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WIT: Changing with the Industry

As one of the powertrain aftermarket segment’s two nationwide specialty parts distributors Whatever It Takes (WIT) says their growth continues at a rapid, yet still controlled, rate. Opening distribution most recently in Austin and Salt Lake City, the employee-owned company’s founder, Kenny Hester, says that WIT’s growth continues, as does an evolution as it provides product lines reflecting the changing needs of its shop customers.

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Whatever It Takes Transmission Parts (WIT)

Whatever It Takes Transmission Parts (WIT) is supplying a growing transmission shop demand for remanufactured units.

As one of the powertrain aftermarket segment’s two nationwide specialty parts distributors Whatever It Takes (WIT) says their growth continues at a rapid, yet still controlled, rate. Opening distribution most recently in Austin and Salt Lake City, the employee-owned company’s founder, Kenny Hester, says that WIT’s growth continues, as does an evolution as it provides product lines reflecting the changing needs of its shop customers.

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Recognizing the company’s success is a function of efficiently keeping and quickly delivering all the parts and units necessary to support shop customers, WIT has built a 36,000 square-foot addition in Louisville. “What we’re doing,” Hester explains, “is increasing our capacity significantly by designing the addition to work very efficiently using high bays, narrow aisles and wire-guided pickers. This allows us to inventory most of our product in the addition, which will, in turn, open up more of the original facility so that we can expand the space we use to remanufacture both hard parts and transmission units. We find both of those areas to be growing segments of our total business.

“As inventory has grown we had gotten very spread out with the storage. Putting the high-bay facility close to the carousels that we use to process outgoing orders is going to mean a lot less walking, a lot fewer steps for the people who are filling the orders.

“The floor plan for our operations was great in the beginning, but as we grew it had become a liability. The industry has changed, and there’s been all kinds of consolidations and what have you that have meant there are different requirements for our structure, both space-wise and functionally, than what we had back then.”

Hester also points out that square footage isn’t really the measure of storage capability. Going vertical with narrow aisles can more than double the inventory-holding capability of a facility like this most recent WIT addition.

“Adding space addresses the changing needs of the customer base, Hester says. “The remarkable thing about the industry as we’ve known it is the change that we see in our shop customers who don’t rebuild every unit as they did before. There’s more of a demand from those same shops for reman units. And too, the differences are blurring and I think that we see the future shops in this industry being less specialized by offering their customers more of a general repair and maintenance program that continues to be proficient at handling powertrain and transmission issues.”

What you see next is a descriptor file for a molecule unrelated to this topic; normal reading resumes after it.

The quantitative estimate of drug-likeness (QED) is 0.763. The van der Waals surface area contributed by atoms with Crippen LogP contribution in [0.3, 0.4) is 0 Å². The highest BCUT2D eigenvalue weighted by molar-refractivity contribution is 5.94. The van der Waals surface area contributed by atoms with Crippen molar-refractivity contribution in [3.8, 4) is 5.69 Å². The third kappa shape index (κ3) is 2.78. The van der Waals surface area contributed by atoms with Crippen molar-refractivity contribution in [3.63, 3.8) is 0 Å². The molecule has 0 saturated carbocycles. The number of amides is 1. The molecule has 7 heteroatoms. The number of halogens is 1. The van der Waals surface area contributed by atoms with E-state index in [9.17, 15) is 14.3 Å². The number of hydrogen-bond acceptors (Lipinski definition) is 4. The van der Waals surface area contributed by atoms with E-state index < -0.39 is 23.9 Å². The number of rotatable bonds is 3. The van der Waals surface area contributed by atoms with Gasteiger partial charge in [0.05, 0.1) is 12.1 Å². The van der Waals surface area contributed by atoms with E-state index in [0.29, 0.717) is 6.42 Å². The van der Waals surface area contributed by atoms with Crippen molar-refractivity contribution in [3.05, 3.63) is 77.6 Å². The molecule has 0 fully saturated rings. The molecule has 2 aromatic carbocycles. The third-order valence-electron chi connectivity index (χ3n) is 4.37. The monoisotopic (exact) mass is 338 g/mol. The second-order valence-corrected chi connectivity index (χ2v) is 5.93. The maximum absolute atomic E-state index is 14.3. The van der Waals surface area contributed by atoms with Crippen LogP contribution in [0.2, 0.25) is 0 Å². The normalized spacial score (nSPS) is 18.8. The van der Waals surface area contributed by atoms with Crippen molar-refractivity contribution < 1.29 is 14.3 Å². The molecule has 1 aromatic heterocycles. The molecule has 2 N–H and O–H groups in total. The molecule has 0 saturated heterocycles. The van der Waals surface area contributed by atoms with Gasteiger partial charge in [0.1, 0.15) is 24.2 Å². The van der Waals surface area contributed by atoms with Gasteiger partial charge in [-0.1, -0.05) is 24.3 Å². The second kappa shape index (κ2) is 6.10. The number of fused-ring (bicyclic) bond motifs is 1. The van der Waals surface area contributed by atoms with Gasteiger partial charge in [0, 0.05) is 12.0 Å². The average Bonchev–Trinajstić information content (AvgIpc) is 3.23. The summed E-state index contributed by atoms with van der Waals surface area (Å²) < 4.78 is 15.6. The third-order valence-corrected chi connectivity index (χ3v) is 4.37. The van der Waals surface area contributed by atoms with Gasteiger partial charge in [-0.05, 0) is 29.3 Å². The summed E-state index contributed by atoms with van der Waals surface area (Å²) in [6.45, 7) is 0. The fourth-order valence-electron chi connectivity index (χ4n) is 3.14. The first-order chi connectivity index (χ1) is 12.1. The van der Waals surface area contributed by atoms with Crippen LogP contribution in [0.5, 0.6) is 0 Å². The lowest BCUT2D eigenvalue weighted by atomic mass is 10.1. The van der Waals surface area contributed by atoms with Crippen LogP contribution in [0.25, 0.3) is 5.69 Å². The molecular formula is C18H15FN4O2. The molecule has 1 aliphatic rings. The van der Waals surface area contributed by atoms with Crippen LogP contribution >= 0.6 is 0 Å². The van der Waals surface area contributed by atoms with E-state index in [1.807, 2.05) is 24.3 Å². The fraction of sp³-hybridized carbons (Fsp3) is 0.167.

Rodney Peters, sales vice president, adds, “It’s going to make us more efficient and to streamline several things we do all aimed at getting parts out the door more quickly and into all 32 WIT distribution centers throughout the U.S. Most important for our customers is that we’ll be able to bring in the right mix of inventory in economical quantities. Customers don’t necessarily care about the buildings, but they do care about what we as a company can do for them. When we get better at doing what we do, they have an easier time of it.

“We’re seeing a serious increase in the demand for the units that we rebuild. We traditionally concentrated on selling the parts they need, but those same shops today want a source of reliable reman units too. We have rebuilding facilities in both Louisville and Denver and we still are challenged to get enough units to fill customer orders. And you know, those are units going to our long-time shop customers rather than units sold around those customers. Our output has gone up to several hundred units a month between those two facilities and still, the demand grows.”

Hester continues, “To my surprise, our manual transmission unit sales are holding up nicely. Having said that, I look at many of the manual specialists having receded or gone away leaving us to pick up that business. So, even while there are fewer manual units out there, the fact that there are fewer suppliers works to our benefit. Those two market forces are offsetting so that the manual transmission business we have is remaining strong.